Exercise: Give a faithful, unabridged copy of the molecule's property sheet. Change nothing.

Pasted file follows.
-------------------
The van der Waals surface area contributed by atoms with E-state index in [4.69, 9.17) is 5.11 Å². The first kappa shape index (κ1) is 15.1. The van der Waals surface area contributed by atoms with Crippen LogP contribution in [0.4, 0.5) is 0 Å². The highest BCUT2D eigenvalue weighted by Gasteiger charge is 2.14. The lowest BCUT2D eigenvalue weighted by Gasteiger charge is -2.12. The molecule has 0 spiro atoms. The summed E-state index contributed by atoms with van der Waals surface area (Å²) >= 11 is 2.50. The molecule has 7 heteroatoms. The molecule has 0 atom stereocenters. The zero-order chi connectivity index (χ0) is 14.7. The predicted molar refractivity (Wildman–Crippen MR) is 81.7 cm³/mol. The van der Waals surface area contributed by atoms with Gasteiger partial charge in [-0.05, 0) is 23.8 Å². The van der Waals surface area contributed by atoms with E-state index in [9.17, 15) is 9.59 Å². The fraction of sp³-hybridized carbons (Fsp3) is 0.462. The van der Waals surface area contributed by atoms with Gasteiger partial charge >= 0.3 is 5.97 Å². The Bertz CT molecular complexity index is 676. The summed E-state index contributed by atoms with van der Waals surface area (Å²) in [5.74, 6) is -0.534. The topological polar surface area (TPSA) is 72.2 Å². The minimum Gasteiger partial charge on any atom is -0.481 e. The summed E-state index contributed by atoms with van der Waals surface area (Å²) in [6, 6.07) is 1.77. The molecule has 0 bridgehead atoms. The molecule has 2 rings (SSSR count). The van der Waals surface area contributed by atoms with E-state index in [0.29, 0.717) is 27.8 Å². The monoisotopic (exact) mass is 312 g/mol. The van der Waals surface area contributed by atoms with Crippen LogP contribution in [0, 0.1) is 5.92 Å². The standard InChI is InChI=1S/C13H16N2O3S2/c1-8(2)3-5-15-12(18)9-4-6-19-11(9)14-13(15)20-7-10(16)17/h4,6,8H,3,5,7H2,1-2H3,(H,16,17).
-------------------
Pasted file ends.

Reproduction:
The van der Waals surface area contributed by atoms with E-state index in [4.69, 9.17) is 5.11 Å². The first kappa shape index (κ1) is 15.1. The van der Waals surface area contributed by atoms with Crippen LogP contribution in [0.4, 0.5) is 0 Å². The highest BCUT2D eigenvalue weighted by Gasteiger charge is 2.14. The lowest BCUT2D eigenvalue weighted by Gasteiger charge is -2.12. The molecule has 0 spiro atoms. The summed E-state index contributed by atoms with van der Waals surface area (Å²) >= 11 is 2.50. The molecule has 7 heteroatoms. The molecule has 0 atom stereocenters. The zero-order chi connectivity index (χ0) is 14.7. The predicted molar refractivity (Wildman–Crippen MR) is 81.7 cm³/mol. The van der Waals surface area contributed by atoms with Gasteiger partial charge in [-0.05, 0) is 23.8 Å². The van der Waals surface area contributed by atoms with E-state index in [9.17, 15) is 9.59 Å². The fraction of sp³-hybridized carbons (Fsp3) is 0.462. The van der Waals surface area contributed by atoms with Gasteiger partial charge >= 0.3 is 5.97 Å². The Bertz CT molecular complexity index is 676. The summed E-state index contributed by atoms with van der Waals surface area (Å²) in [5.74, 6) is -0.534. The topological polar surface area (TPSA) is 72.2 Å². The minimum Gasteiger partial charge on any atom is -0.481 e. The summed E-state index contributed by atoms with van der Waals surface area (Å²) in [6, 6.07) is 1.77. The molecule has 0 bridgehead atoms. The molecule has 2 rings (SSSR count). The van der Waals surface area contributed by atoms with E-state index in [0.29, 0.717) is 27.8 Å². The monoisotopic (exact) mass is 312 g/mol. The van der Waals surface area contributed by atoms with Crippen LogP contribution in [0, 0.1) is 5.92 Å². The standard InChI is InChI=1S/C13H16N2O3S2/c1-8(2)3-5-15-12(18)9-4-6-19-11(9)14-13(15)20-7-10(16)17/h4,6,8H,3,5,7H2,1-2H3,(H,16,17).